By Hilary Corrigan
Triplicate staff writer
A proposed summit to focus on the Klamath River's water quality, fish diseases, irrigation and dams remains an unset date in the future as parties continue private talks planning for the troubled waterway.
In October, Oregon's Democratic Gov. Ted Kulongoski and California's Republican Gov. Arnold Schwarzenegger called for a summit on the waterway's issues by the end of the year.
This week, a planning committee made up of Oregon and California government officials and federal agencies will consider dates for the summit that could take place in March in Klamath Falls, Ore., said Michael Carrier, Kulongoski's natural resources policy director.
But the summit depends on the progress that 28 groups make in private settlement negotiations. Those groups include farmers, irrigators, local government officials and logging and timber industry representatives, as well as fishermen, tribal members, areas residents and conservationists.
Settlement talks aim to plan out water rights, use and allocations, including dam operations. The groups met over the weekend.
"We're waiting to hear," Carrier said of results.
The focus comes as PacifiCorp seeks to renew a 50-year license through the Energy Regulatory Commission to run its four dams on the river.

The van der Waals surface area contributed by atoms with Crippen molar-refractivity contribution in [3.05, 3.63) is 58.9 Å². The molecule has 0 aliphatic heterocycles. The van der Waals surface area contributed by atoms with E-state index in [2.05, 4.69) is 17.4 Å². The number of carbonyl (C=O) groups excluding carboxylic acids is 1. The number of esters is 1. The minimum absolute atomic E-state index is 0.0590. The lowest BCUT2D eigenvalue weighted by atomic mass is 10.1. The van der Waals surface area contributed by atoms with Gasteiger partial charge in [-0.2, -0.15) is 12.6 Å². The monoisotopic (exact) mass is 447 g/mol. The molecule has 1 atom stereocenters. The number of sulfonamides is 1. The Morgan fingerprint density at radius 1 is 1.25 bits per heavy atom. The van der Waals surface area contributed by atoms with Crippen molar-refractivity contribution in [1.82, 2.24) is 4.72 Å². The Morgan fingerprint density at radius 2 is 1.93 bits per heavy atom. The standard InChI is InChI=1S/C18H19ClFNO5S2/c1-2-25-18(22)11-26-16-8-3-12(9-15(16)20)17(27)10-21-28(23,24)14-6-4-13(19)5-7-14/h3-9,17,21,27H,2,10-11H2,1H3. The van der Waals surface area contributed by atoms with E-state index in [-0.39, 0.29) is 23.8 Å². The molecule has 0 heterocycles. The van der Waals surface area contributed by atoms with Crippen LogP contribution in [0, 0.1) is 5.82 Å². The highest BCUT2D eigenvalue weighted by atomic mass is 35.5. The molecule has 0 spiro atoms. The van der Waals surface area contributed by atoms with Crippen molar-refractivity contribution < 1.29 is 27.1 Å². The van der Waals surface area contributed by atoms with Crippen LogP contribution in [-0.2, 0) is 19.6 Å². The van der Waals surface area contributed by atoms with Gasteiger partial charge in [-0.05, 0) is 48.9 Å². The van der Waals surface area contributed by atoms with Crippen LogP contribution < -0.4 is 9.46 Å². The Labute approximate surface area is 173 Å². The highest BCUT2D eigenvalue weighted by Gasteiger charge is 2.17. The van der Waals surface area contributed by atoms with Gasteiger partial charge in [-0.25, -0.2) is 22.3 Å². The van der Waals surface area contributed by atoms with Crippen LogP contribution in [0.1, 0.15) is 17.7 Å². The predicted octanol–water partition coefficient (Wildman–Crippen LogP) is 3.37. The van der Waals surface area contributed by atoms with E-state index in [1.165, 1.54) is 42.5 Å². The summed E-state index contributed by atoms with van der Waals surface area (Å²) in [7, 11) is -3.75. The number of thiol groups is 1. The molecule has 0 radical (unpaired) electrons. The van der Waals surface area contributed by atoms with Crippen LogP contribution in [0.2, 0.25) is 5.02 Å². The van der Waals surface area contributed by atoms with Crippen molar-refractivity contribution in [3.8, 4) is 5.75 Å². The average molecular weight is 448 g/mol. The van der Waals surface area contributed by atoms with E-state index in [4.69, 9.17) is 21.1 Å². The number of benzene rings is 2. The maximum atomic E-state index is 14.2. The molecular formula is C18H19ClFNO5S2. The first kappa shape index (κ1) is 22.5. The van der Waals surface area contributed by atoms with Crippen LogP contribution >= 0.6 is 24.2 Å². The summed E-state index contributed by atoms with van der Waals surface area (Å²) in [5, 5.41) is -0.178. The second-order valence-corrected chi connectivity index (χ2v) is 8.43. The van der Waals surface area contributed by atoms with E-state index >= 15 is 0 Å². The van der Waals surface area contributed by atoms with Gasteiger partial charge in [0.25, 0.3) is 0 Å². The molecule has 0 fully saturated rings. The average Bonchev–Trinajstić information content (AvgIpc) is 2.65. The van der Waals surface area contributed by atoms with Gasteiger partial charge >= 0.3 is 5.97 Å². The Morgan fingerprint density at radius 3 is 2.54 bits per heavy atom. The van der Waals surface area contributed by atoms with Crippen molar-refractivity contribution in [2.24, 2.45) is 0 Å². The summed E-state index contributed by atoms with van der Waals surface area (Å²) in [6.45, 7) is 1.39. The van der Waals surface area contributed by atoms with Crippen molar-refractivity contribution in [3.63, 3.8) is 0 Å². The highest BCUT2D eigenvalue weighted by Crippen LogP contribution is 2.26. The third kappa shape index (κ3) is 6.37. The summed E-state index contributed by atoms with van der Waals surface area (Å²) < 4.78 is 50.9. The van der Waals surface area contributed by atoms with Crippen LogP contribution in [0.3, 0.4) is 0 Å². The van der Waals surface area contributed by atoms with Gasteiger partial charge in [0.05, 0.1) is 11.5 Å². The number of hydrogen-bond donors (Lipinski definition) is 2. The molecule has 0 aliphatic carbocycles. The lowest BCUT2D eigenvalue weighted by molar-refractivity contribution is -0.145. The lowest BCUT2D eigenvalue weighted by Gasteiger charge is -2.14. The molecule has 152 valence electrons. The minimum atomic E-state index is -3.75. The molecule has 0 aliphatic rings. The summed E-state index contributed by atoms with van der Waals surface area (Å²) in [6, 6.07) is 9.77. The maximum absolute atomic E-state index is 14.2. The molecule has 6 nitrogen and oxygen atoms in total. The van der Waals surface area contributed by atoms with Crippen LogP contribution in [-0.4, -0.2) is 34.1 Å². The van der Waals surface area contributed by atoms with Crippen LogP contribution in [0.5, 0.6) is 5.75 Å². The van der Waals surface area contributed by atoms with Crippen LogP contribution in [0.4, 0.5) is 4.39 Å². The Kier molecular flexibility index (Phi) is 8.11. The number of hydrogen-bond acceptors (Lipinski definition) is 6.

The Portland, Ore.-based power company's representatives remain in negotiations in settlement talks although the other groups have met without them.
"I think there's been quite a lot of that lately," company spokesman Dave Kvamme said.
A summit likely will take place when the parties have agreed on a possible plan, Kvamme said. The summit would detail the legal and legislative process to carry out agreements.
"The summit would be useful," he said, noting the recognition and influence that political leaders would probably bring in a public forum. "It would be for the best."
The Klamath River has gained others' attention this month, as well.
President, Congress taking steps that aim to improve quality of river
President George W. Bush signed the Magnuson-Stevens Fishery Conservation and Management Reauthorization Act of 2006 that aims to regulate fishing. The measure updates the original 1976 law so that it runs from fiscal year 2007 through 2013.
It includes a provision from U.S. Rep. Mike Thompson, D-Calif., requiring the U.S. Department of Commerce to draft a recovery plan for the waterway within six months.
Thompson also introduced the Pacific Salmon Emergency Disaster Assistance Act of 2007 that calls for Congress to give more than $60 million to fishermen, tribes and businesses that suffered after last year's commercial fishing failure. A natrual resources committee in the U.S. House of Representatives may soon review the proposal.